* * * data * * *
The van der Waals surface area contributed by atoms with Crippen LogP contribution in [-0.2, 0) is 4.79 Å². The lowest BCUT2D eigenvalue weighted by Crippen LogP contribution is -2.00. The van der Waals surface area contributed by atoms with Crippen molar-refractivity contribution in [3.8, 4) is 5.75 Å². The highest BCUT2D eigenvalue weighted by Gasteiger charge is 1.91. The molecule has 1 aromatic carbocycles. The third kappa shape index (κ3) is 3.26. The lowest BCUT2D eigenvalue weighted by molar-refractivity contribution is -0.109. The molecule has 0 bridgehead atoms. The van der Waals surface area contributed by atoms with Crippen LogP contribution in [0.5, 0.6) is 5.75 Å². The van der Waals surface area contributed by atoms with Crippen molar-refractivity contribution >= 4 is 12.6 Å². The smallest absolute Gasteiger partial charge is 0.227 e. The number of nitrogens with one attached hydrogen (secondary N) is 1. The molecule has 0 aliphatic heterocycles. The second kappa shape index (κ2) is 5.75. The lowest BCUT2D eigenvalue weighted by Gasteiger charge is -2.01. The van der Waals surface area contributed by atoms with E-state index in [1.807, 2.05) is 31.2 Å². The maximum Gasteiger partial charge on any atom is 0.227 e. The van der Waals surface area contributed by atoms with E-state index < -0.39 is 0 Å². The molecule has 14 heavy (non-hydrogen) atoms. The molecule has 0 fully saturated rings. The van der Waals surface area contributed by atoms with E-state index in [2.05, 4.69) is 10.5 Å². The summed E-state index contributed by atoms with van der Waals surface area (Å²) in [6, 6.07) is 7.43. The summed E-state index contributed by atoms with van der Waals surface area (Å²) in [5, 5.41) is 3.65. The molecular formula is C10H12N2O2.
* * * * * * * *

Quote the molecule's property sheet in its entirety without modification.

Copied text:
The van der Waals surface area contributed by atoms with Crippen LogP contribution in [-0.2, 0) is 4.79 Å². The lowest BCUT2D eigenvalue weighted by Crippen LogP contribution is -2.00. The van der Waals surface area contributed by atoms with Crippen molar-refractivity contribution in [3.8, 4) is 5.75 Å². The highest BCUT2D eigenvalue weighted by Gasteiger charge is 1.91. The molecule has 1 aromatic carbocycles. The third kappa shape index (κ3) is 3.26. The lowest BCUT2D eigenvalue weighted by molar-refractivity contribution is -0.109. The molecule has 0 bridgehead atoms. The van der Waals surface area contributed by atoms with Crippen LogP contribution in [0.5, 0.6) is 5.75 Å². The van der Waals surface area contributed by atoms with Crippen molar-refractivity contribution >= 4 is 12.6 Å². The smallest absolute Gasteiger partial charge is 0.227 e. The number of nitrogens with one attached hydrogen (secondary N) is 1. The molecule has 0 aliphatic heterocycles. The second kappa shape index (κ2) is 5.75. The lowest BCUT2D eigenvalue weighted by Gasteiger charge is -2.01. The van der Waals surface area contributed by atoms with E-state index in [1.807, 2.05) is 31.2 Å². The maximum Gasteiger partial charge on any atom is 0.227 e. The van der Waals surface area contributed by atoms with E-state index < -0.39 is 0 Å². The molecule has 14 heavy (non-hydrogen) atoms. The molecule has 0 fully saturated rings. The van der Waals surface area contributed by atoms with E-state index in [2.05, 4.69) is 10.5 Å². The summed E-state index contributed by atoms with van der Waals surface area (Å²) in [6, 6.07) is 7.43. The summed E-state index contributed by atoms with van der Waals surface area (Å²) in [5, 5.41) is 3.65. The molecular formula is C10H12N2O2.